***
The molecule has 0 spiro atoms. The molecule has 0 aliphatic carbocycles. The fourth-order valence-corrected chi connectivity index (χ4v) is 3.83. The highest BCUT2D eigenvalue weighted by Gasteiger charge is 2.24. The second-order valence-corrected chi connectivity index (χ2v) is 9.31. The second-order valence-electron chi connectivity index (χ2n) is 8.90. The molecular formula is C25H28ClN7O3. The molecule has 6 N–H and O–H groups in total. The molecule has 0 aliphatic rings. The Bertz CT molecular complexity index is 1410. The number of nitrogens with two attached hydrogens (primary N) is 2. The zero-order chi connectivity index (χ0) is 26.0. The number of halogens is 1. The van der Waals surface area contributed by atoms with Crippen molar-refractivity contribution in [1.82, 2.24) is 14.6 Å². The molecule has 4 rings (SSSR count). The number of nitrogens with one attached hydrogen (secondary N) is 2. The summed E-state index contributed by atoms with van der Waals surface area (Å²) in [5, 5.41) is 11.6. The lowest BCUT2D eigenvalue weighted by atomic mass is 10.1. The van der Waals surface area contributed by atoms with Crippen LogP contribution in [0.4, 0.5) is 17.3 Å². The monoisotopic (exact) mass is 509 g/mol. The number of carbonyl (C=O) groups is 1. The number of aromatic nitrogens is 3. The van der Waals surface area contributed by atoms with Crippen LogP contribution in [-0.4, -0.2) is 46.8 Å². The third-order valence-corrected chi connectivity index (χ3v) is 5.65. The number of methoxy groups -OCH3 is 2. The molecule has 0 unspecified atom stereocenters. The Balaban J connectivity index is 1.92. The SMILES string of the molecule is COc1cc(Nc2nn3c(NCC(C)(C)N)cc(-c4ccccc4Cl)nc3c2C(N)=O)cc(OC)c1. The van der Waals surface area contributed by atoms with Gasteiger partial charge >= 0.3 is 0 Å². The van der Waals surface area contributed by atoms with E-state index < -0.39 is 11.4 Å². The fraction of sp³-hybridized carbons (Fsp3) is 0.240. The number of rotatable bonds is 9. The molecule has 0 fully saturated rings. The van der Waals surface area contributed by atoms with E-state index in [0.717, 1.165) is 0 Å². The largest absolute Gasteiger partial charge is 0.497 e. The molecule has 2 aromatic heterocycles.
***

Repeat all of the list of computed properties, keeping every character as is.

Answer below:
The molecule has 0 spiro atoms. The molecule has 0 aliphatic carbocycles. The fourth-order valence-corrected chi connectivity index (χ4v) is 3.83. The highest BCUT2D eigenvalue weighted by Gasteiger charge is 2.24. The second-order valence-corrected chi connectivity index (χ2v) is 9.31. The second-order valence-electron chi connectivity index (χ2n) is 8.90. The molecular formula is C25H28ClN7O3. The molecule has 6 N–H and O–H groups in total. The molecule has 0 aliphatic rings. The Bertz CT molecular complexity index is 1410. The number of nitrogens with two attached hydrogens (primary N) is 2. The zero-order chi connectivity index (χ0) is 26.0. The number of halogens is 1. The van der Waals surface area contributed by atoms with Crippen molar-refractivity contribution in [1.82, 2.24) is 14.6 Å². The molecule has 4 rings (SSSR count). The number of nitrogens with one attached hydrogen (secondary N) is 2. The summed E-state index contributed by atoms with van der Waals surface area (Å²) in [5, 5.41) is 11.6. The lowest BCUT2D eigenvalue weighted by atomic mass is 10.1. The van der Waals surface area contributed by atoms with Crippen LogP contribution in [0.4, 0.5) is 17.3 Å². The monoisotopic (exact) mass is 509 g/mol. The number of carbonyl (C=O) groups is 1. The number of aromatic nitrogens is 3. The van der Waals surface area contributed by atoms with Crippen LogP contribution in [-0.4, -0.2) is 46.8 Å². The third-order valence-corrected chi connectivity index (χ3v) is 5.65. The number of methoxy groups -OCH3 is 2. The molecule has 0 unspecified atom stereocenters. The Balaban J connectivity index is 1.92. The SMILES string of the molecule is COc1cc(Nc2nn3c(NCC(C)(C)N)cc(-c4ccccc4Cl)nc3c2C(N)=O)cc(OC)c1. The van der Waals surface area contributed by atoms with Gasteiger partial charge >= 0.3 is 0 Å². The van der Waals surface area contributed by atoms with E-state index < -0.39 is 11.4 Å². The fraction of sp³-hybridized carbons (Fsp3) is 0.240. The number of rotatable bonds is 9. The molecule has 0 fully saturated rings. The van der Waals surface area contributed by atoms with E-state index in [0.717, 1.165) is 0 Å². The largest absolute Gasteiger partial charge is 0.497 e. The molecule has 2 aromatic heterocycles.